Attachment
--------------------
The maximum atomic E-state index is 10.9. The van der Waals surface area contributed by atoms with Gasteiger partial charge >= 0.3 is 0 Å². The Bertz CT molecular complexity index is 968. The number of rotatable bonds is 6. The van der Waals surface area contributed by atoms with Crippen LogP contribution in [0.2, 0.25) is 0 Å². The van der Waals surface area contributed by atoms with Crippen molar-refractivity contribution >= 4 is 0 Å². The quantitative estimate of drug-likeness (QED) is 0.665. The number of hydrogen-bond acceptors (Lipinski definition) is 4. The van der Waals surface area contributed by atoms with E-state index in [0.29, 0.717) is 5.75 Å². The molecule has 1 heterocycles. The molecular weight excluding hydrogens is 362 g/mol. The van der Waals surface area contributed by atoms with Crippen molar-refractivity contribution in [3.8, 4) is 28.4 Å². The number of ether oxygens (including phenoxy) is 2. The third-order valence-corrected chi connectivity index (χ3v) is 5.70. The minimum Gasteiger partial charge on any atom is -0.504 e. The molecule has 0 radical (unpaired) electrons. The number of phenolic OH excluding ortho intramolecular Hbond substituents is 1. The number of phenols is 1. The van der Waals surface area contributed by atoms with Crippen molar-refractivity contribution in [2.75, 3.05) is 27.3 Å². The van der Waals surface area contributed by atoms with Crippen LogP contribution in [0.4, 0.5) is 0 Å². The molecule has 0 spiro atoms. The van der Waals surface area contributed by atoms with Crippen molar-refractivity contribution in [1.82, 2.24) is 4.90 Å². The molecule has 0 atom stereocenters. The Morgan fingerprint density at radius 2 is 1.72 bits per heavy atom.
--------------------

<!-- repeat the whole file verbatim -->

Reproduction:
The maximum atomic E-state index is 10.9. The van der Waals surface area contributed by atoms with Gasteiger partial charge >= 0.3 is 0 Å². The Bertz CT molecular complexity index is 968. The number of rotatable bonds is 6. The van der Waals surface area contributed by atoms with Crippen LogP contribution in [0.2, 0.25) is 0 Å². The van der Waals surface area contributed by atoms with Crippen molar-refractivity contribution >= 4 is 0 Å². The quantitative estimate of drug-likeness (QED) is 0.665. The number of hydrogen-bond acceptors (Lipinski definition) is 4. The van der Waals surface area contributed by atoms with E-state index in [0.29, 0.717) is 5.75 Å². The molecule has 1 heterocycles. The molecular weight excluding hydrogens is 362 g/mol. The van der Waals surface area contributed by atoms with Crippen molar-refractivity contribution in [3.8, 4) is 28.4 Å². The number of ether oxygens (including phenoxy) is 2. The third-order valence-corrected chi connectivity index (χ3v) is 5.70. The minimum Gasteiger partial charge on any atom is -0.504 e. The molecule has 0 radical (unpaired) electrons. The number of phenolic OH excluding ortho intramolecular Hbond substituents is 1. The number of phenols is 1. The van der Waals surface area contributed by atoms with Crippen molar-refractivity contribution in [2.75, 3.05) is 27.3 Å². The van der Waals surface area contributed by atoms with Crippen LogP contribution in [0.4, 0.5) is 0 Å². The molecule has 0 spiro atoms. The van der Waals surface area contributed by atoms with Crippen molar-refractivity contribution in [1.82, 2.24) is 4.90 Å². The molecule has 0 atom stereocenters. The Morgan fingerprint density at radius 2 is 1.72 bits per heavy atom.